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and retire to rest half an hour sooner. There seems to be here some confusion of reasoning. If we wish as a community to make such an alteration in our actual times of working and resting we can easily do so; but there is no need whatever for tampering with our clocks in the process, so as to make them show that no change in our habits has taken place. The proposal is surely a trifle otiose. If a man wants to go to bed at 10 o'clock instead of at 11 he generally does so without finding it essential to his peace of mind to put on the clock an hour.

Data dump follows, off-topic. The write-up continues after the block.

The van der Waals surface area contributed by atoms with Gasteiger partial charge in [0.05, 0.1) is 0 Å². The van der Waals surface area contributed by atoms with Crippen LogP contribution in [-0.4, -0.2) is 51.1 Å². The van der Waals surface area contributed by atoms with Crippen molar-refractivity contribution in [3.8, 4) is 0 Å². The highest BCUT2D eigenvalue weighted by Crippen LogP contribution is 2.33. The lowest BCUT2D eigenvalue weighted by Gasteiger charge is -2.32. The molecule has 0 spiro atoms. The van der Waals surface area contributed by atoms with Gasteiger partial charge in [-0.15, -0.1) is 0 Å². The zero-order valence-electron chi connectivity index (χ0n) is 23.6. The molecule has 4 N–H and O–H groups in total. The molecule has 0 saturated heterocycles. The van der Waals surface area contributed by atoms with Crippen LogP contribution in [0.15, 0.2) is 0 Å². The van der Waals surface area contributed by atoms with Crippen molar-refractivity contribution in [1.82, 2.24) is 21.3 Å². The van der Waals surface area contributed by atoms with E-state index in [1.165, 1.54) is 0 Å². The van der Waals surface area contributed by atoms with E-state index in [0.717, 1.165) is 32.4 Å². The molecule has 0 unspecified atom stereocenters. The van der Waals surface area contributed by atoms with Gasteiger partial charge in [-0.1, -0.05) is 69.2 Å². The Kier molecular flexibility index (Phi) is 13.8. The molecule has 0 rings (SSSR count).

Some of those, however, who advocate this modification of our standard for hygienic reasons take rather different ground. They admit that it is absurd to suppose that before we can alter our ways we must gravely perform the ceremony of moving forward the hands of the clock; but they urge that, as people are accustomed to fulfil all their engagements of business and recreation at certain times by the clock, if we can only get them to consent to alter the clock they will continue to keep those engagements at the same nominal clock-hours, thus making earlier by the amount of the change their actual times of working and resting. The argument does not seem to me to be convincing. It is far from evident that our community is quite so subrational in its thinking as the theory assumes. The real point is missed. The question is not whether such a change in our habits is desirable, but whether it is desired by those concerned. If it is desired it will be made readily enough; if it is not desired, depend upon it that those who recommend it will have to wait until they have converted their fellows to their way of looking at the matter. Men presumably now consent to obey the indications of the clock because those indications bear a certain convenient relation to the time realities by which they are guided in arranging their lives. If those clock indications are altered, and people do not otherwise seek a change, they will cease to obey them to the extent of the alteration; in other words, they will amend their nominal hours of business so as to make them continue to be the same in actual time as they were before, unless, of course, the alteration in the clock is so small as to pass unnoticed—and that cannot be contended in the present case. It is the sun, and not the clock (a mere measuring-machine), which really determines our arrangements. As Sir Charles Todd, Government Astronomer for South Australia, put it a few years ago: “The name we give to an hour is not of very much consequence. What we do in practical life is to adapt our movements to the duration of daylight.”